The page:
Monday, December 23, 2019

Riffing on the Star of Bethlehem

In my last post I mentioned attending a wonderful lecture by Philip Blaxton on Cardinal Ratzinger's The Spirit of the Liturgy. I was reminded of it again when I thought of the Star of Bethlehem. Cardinal Ratzinger had spoken of something changing within the cosmos with the birth of Christ - by taking on a human nature, God had wed himself to His creation, and it was thus forever changed. The Star of Bethlehem was a sign of this change, drawing the first Gentiles to their Jewish Savior.

Now there are many different theories as to what the Star of Bethlehem. While it is certainly possible that the Magi were drawn to Judea by a supernatural light, the majority of theories involve a celestial event - from a comet, to a supernova, to a conjunction of planets. Let's assume for a moment that one of those natural theories is correct - what an awe-inspiring example of God's almighty providence!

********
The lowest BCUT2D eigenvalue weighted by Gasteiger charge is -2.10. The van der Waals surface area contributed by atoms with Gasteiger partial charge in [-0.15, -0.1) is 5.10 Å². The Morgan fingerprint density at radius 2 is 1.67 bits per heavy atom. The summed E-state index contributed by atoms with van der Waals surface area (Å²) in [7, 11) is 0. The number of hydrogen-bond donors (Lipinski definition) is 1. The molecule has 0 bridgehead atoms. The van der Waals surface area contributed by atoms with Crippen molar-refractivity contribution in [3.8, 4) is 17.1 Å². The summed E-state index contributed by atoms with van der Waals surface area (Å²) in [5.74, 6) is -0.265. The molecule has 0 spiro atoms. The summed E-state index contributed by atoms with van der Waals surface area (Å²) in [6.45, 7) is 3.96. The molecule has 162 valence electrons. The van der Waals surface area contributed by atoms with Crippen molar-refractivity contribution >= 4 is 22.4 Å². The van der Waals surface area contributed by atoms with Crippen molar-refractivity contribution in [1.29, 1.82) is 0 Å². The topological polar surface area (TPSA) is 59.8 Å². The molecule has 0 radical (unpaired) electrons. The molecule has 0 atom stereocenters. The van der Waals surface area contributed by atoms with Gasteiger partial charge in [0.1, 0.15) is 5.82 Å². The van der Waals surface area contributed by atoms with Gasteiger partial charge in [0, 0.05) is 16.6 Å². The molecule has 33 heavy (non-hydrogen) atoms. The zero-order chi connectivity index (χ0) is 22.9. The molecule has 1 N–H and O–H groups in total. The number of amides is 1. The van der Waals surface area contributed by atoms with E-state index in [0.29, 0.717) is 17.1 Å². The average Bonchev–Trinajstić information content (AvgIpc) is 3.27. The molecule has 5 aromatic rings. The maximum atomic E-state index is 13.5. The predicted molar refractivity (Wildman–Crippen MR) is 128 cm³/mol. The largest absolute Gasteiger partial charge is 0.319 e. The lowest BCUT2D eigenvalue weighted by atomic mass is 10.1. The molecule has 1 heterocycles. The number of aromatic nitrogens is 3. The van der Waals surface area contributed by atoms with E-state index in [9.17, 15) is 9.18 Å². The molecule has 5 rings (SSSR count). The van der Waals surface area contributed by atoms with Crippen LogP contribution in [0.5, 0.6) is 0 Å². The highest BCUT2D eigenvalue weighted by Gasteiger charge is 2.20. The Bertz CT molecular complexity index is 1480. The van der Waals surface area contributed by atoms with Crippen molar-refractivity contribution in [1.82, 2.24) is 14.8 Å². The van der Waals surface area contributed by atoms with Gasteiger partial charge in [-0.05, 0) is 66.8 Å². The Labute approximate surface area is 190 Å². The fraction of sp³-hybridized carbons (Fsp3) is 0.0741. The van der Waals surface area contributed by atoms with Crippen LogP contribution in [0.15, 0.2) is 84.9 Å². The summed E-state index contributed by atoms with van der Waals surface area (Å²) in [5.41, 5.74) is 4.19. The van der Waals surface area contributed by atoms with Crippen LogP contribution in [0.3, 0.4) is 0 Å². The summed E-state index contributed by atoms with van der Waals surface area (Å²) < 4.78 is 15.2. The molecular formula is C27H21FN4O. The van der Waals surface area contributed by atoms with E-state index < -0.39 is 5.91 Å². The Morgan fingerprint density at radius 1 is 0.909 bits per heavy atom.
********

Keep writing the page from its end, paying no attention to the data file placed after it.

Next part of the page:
If the "star" was a natural event such as a supernova or conjunction of planets that coincided with the birth of Christ, then it was set in motion with the Big Bang. The universe was set in motion in such a way that this "star" would be visible in the Middle East at the exact time that God would make his entry into creation. What an amazing reminder that, despite man's capacity to sin and his attempts to unravel the divine plan, none of this occurs outside of God's loving providence. Before man's Fall, God already knew His Remedy! Man has his freedom, but God also retains His - and His freedom is exercised from eternity! The angels captured it perfectly, “Glory to God in the highest, and on earth peace among men with whom he is pleased!” (Lk 2:14)

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